It's not just about presenting an approximation of the throbbing vocal sound and struggle. The full-throttle performance suggests the veteran entertainer going in and out of her musical comfort zone. Coasting through the tried-and-true tricks might feel more like a trial at times. The show biz axiom "Never let 'em see you sweat" is not in play as we sense Garland battling to give her all—pushing to triumph over tricky tempi or melodic leaps. Especially if considered out of context and not as a souvenir of a performance (in London and now on Broadway) that many have found magnetic, we wonder: Is it fascinating or frustrating? Are song stylings admirably re-done or redundant? Is this a coup worth keeping or just a curiosity piece? That depends on how intimately you know and value performances by Garland of these songs in that period. As one who has them imbedded in the brain, it's difficult for me to listen without comparing the performances—(familiar) phrase by (breathy or blasted) phrase. Sometimes the resemblance and recreation is remarkable, sometimes it misses the mark. The actress's English accent occasionally shows itself (such as on the word "can't" pronounced "cahn't"). And she's more rounded with her R sounds at the ends of words than Judy usually was on these numbers. Oh, all the trademarks are there: the pronounced vibrato, the voice that veers from tremblingly tentative to tumultuously titanic, the slurred words, the build and bombast, the digging into a melody and lyric, with much of the phrasing loyal to the original and the arrangements very much modeled on the old charts. Those arrangements sound bright and zingy for the most part, rarely tired, but there are times when they feel a bit thin or limp, less crisp or full, particularly on a few beginnings and ends. A large orchestra is missed for some sections, but the feel is remarkably rich, by and large, for a small group of 13.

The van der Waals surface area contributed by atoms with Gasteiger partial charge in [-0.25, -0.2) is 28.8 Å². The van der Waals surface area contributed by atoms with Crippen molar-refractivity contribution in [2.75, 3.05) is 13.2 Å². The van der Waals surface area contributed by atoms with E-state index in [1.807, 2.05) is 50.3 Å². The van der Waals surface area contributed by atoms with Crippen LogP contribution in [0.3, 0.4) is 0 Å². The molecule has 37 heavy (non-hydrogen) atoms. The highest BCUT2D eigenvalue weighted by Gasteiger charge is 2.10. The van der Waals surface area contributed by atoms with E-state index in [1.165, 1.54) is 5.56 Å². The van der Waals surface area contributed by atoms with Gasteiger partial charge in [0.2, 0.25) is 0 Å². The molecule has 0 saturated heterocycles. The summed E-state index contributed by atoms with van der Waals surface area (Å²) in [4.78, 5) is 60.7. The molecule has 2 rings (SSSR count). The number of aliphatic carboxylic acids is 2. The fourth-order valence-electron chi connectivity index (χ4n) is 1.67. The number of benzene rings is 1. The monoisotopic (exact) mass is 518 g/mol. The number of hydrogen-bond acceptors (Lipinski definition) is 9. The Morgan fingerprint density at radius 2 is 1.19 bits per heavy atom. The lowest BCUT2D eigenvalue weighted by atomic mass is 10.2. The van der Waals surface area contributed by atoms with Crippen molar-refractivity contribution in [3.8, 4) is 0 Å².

Admirable though it is—and it is often impressive—it can be the aural equivalent of a pretty good, well-stitched, labor-intensive recreation of a unique designer silk dress made of a coarser fabric where the color doesn't quite match and the whole thing doesn't flow easily. So much feels studied and effortful. Tracie Bennett appears to have a solid, strong voice and she's shaping it to emulate the fragile side of Judy, the wistful side, the vocal heft that came from sheer will and the prodigious gift that had not fully exited. The human fragility and gathered strength sound far less natural, almost coming off as a singer who's lumbering through, sloppy rather than valiantly straining. The attempts at laying back or holding back, getting a bit behind can feel transparently calculated, like a grown-up racing with a child, purposely slowing down to let the kid "win." And when it works better, I am still very aware of the actress acting the role of the singer up against the demands of the song and striving for stamina or coloring words and details, wearing the Entertainer hat or playing the "little girl lost" card. What can be lost along the way is the story of the song itself—we don't get involved in the searching and finding and losing romantic love or the tour of "San Francisco" sights because we're observing one performer channeling another performer's performance style. The songs feel not like conveyed emotions and communicated tales, but a means to an end.